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Mr X I'm talking about Pendolinos and Voyagers not Mark 3 or BREL which now only operate as spares or on the Eastern and South Western lines.
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Unread 01-03-2006, 23:59   #34
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Default Still no sign of the new trains

So as of March 1st, theres no show of the new trains? Anyone got some information.
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Unread 02-03-2006, 00:20   #35
Mark Gleeson
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I came within 10 seconds of nabbing the guy in charge today to ask, damn

We have a date, time and platform number but it has not been confirmed

Once we have a confirmation we will post full details
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Unread 06-03-2006, 11:15   #36
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Contrary to reports elsewhere indicating the CDE set going into service on the 9am to Cork this morning it did not
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Unread 13-03-2006, 12:09   #37
Thomas J Stamp
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Default Read this elsewhere

On Irish Railway News a poster is reporting that the reasons why the cde isnt in service is down to:

1. Problems with doors.

and

2. UNION TROUBLE!!! Oh yes, yahoo!! IE want to have a super-guard who will do ticketing duties (so combining two jobs into one?) and this is presenting a challenge to the harmonious running of staff/managment relations.

Oh, and the ride quality is supposed to be poorer than the mk3's as well.
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Unread 13-03-2006, 12:22   #38
Mark Gleeson
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The train manager issue was pointed out to us in November, its not major per say the train can go into service without a resolution. The current situation is farcical as the bulk of ticket checkers have guards certificates anyway and with the increase in service levels there won't be anyone out of a job. It is in theory possible to operate a CDE set driver only if its driven from the control car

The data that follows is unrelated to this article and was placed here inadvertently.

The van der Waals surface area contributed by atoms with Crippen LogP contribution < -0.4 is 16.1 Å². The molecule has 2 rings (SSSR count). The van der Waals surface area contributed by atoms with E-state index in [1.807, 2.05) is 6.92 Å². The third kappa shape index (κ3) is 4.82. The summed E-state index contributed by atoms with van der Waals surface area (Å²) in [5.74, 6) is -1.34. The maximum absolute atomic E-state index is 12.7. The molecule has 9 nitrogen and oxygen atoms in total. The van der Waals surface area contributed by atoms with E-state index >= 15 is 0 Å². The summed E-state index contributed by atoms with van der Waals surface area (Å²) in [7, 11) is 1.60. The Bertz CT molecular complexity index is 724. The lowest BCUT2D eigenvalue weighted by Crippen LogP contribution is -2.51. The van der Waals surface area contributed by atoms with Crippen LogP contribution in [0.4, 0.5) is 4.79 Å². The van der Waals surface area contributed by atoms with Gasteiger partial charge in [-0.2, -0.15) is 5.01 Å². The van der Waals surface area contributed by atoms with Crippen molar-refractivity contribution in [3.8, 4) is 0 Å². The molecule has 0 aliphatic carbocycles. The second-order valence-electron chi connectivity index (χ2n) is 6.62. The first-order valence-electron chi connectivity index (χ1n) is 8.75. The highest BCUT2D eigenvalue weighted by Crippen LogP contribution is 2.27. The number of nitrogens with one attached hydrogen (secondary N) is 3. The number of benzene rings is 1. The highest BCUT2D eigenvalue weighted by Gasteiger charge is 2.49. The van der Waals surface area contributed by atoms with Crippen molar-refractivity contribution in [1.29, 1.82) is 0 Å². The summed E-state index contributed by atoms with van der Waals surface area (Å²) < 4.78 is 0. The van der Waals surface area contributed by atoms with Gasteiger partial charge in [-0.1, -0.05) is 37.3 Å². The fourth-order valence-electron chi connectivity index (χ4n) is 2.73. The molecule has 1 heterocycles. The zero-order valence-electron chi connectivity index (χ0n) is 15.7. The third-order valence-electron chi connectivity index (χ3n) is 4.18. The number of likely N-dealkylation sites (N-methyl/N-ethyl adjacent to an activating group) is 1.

The ride is a bit iffy we knew that, we just don't know how iffy. The MK3 ride is unusual its hard to pin down why it is good as it shouldn't be. Its not that much better than a good MK2 (yes I've been on a IE MK2 at 90mph). It is miles better than the enterprise coaches

Doors are always a problem and are the number one item on the list normally of issues, the issues can be to do with how they operate under fault conditions. A defective MK3 door will actually open itself when a train comes to a halt

Last edited by Mark Gleeson : 13-03-2006 at 12:24.
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Unread 13-03-2006, 13:51   #39
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Reminds me of a carry on movie... about loos!
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Unread 13-03-2006, 15:24   #40
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Carry on at your conveniance? A factory run by a Mr Crapper? I liked that one.

What was the film starring Peter Sellars? I'm all right Jack?